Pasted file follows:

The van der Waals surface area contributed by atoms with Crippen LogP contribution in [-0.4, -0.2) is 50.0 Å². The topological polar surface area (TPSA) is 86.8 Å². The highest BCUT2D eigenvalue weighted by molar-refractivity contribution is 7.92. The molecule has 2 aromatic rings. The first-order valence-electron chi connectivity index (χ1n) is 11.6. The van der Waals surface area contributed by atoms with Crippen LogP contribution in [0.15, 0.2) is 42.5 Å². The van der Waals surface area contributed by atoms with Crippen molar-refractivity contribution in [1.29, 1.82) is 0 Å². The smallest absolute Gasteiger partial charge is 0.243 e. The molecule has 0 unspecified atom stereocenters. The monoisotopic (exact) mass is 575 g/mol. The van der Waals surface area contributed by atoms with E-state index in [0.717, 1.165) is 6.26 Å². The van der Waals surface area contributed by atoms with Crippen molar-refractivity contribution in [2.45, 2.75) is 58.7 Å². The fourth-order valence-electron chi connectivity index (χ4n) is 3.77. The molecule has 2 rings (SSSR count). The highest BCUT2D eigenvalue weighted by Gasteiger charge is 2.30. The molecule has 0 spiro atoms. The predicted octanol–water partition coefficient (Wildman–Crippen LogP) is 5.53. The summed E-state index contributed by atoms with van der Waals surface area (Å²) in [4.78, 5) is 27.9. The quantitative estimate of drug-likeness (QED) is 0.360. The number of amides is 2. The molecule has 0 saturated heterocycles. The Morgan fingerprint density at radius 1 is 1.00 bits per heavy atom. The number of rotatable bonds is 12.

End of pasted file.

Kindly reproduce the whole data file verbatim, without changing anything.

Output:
The van der Waals surface area contributed by atoms with Crippen LogP contribution in [-0.4, -0.2) is 50.0 Å². The topological polar surface area (TPSA) is 86.8 Å². The highest BCUT2D eigenvalue weighted by molar-refractivity contribution is 7.92. The molecule has 2 aromatic rings. The first-order valence-electron chi connectivity index (χ1n) is 11.6. The van der Waals surface area contributed by atoms with Crippen LogP contribution in [0.15, 0.2) is 42.5 Å². The van der Waals surface area contributed by atoms with Crippen molar-refractivity contribution in [1.29, 1.82) is 0 Å². The smallest absolute Gasteiger partial charge is 0.243 e. The molecule has 0 unspecified atom stereocenters. The monoisotopic (exact) mass is 575 g/mol. The van der Waals surface area contributed by atoms with E-state index in [0.717, 1.165) is 6.26 Å². The van der Waals surface area contributed by atoms with Crippen molar-refractivity contribution in [2.45, 2.75) is 58.7 Å². The fourth-order valence-electron chi connectivity index (χ4n) is 3.77. The molecule has 2 rings (SSSR count). The highest BCUT2D eigenvalue weighted by Gasteiger charge is 2.30. The molecule has 0 spiro atoms. The predicted octanol–water partition coefficient (Wildman–Crippen LogP) is 5.53. The summed E-state index contributed by atoms with van der Waals surface area (Å²) in [4.78, 5) is 27.9. The quantitative estimate of drug-likeness (QED) is 0.360. The number of amides is 2. The molecule has 0 saturated heterocycles. The Morgan fingerprint density at radius 1 is 1.00 bits per heavy atom. The number of rotatable bonds is 12.